Training with motor-driven continuous passive motion (CPM) devices may prove to be beneficial in patients who have had knee or shoulder surgery or who require conservative treatment. However, this only applies to two therapeutic indications, and in each case only to one treatment outcome.
Patients with stiff shoulder have less pain with CPM treatment than with physiotherapy alone. As per the final report published by the Institute for Quality and Efficiency in Health Care (IQWiG), the range of motion after total knee replacement is improved if CPM is used in addition to physiotherapy. However, it is not of much benefit, for pain in rotator cuff tear, a condition involving the rupture of tendons in the shoulder.
Motor-driven CPM devices allow movement of the joints without the patients needing to use their muscles. With this method, intensive activation of the joints is possible already shortly after surgery. CPM is used to improve mobility, prevent stiffness and promote healing. It is usually not applied on its own, but as part of a multimodal therapy, supplementing physiotherapy.
Compared with the preliminary report, the researchers analyzed data from two additional studies. The results showed that CPM in addition to physiotherapy was effective after total knee replacement surgery. Data for 1693 patients were available for this therapeutic indication.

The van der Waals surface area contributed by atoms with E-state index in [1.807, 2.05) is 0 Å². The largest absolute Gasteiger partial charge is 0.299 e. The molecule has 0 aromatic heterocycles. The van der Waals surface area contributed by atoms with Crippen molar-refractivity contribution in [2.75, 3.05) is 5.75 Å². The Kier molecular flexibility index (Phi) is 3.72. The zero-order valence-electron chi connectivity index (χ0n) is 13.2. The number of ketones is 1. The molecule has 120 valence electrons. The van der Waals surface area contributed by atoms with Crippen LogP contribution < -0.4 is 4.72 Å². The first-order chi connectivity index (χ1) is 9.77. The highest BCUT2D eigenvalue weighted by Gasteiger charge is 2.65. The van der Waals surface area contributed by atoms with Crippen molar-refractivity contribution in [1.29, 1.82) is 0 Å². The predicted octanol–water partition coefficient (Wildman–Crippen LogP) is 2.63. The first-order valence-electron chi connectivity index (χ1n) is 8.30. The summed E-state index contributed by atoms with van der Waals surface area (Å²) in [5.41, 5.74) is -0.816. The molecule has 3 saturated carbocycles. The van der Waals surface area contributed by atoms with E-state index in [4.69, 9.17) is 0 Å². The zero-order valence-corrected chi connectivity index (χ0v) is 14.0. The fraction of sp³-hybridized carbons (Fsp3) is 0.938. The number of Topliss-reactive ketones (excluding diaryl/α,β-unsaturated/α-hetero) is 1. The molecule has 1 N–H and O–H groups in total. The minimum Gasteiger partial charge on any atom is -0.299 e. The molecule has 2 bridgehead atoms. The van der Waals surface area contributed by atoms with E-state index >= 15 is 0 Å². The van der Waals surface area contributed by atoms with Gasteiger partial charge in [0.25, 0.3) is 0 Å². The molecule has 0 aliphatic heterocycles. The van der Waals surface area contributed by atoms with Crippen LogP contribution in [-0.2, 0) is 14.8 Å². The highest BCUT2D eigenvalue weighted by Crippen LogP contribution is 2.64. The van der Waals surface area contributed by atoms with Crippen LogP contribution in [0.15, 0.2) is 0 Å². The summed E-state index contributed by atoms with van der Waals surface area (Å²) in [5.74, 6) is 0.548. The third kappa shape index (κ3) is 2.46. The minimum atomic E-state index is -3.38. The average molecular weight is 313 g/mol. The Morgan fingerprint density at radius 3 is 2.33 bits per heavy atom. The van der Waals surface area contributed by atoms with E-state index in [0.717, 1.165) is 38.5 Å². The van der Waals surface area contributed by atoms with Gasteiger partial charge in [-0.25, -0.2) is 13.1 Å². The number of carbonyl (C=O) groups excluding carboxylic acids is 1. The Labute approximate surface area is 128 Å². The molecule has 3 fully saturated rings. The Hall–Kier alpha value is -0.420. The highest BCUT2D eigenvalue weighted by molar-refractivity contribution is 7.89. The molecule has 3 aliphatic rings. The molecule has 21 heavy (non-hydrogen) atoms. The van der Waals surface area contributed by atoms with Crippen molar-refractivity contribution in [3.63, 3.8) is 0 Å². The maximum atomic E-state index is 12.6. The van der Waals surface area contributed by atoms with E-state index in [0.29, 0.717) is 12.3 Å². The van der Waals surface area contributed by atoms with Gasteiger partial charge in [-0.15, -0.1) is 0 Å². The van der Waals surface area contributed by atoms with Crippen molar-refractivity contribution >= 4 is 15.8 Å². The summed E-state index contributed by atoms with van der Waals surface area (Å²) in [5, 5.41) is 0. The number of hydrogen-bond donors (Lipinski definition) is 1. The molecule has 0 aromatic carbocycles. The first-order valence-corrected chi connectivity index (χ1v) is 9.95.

For rotator cuff tear, a condition involving the rupture of tendons in the shoulder requiring surgery, data from two studies with 155 participants in total compared CPM in combination with physiotherapy versus physiotherapy alone. In the preliminary report, this number was 100 but the study additionally analyzed had an opposing result for the outcome “pain”, so it was found not effective in rotator cuff tear.
Regarding the therapeutic indication of a stiff shoulder, however, there is still an indication of greater benefit of CPM. The assessment in the therapeutic indication of total knee replacement also remained the same with IQWiG indicating greater benefit. CPM used directly after surgery in addition to physiotherapy improves the patients’ ability to move their knees.
The report had certain limitations. Usable data on health-related quality of life and adverse events were still missing. IQWiG recommends conducting further randomized controlled trials (RCTs) in the therapeutic indications where currently no (greater) benefit can be determined.
According to the authors, these studies would be important to standardize both the administration of analgesics and the respective treatment regimens of CPM and physiotherapy and to provide detailed descriptions of their beginning and duration. Without this information, it is difficult to interpret the results.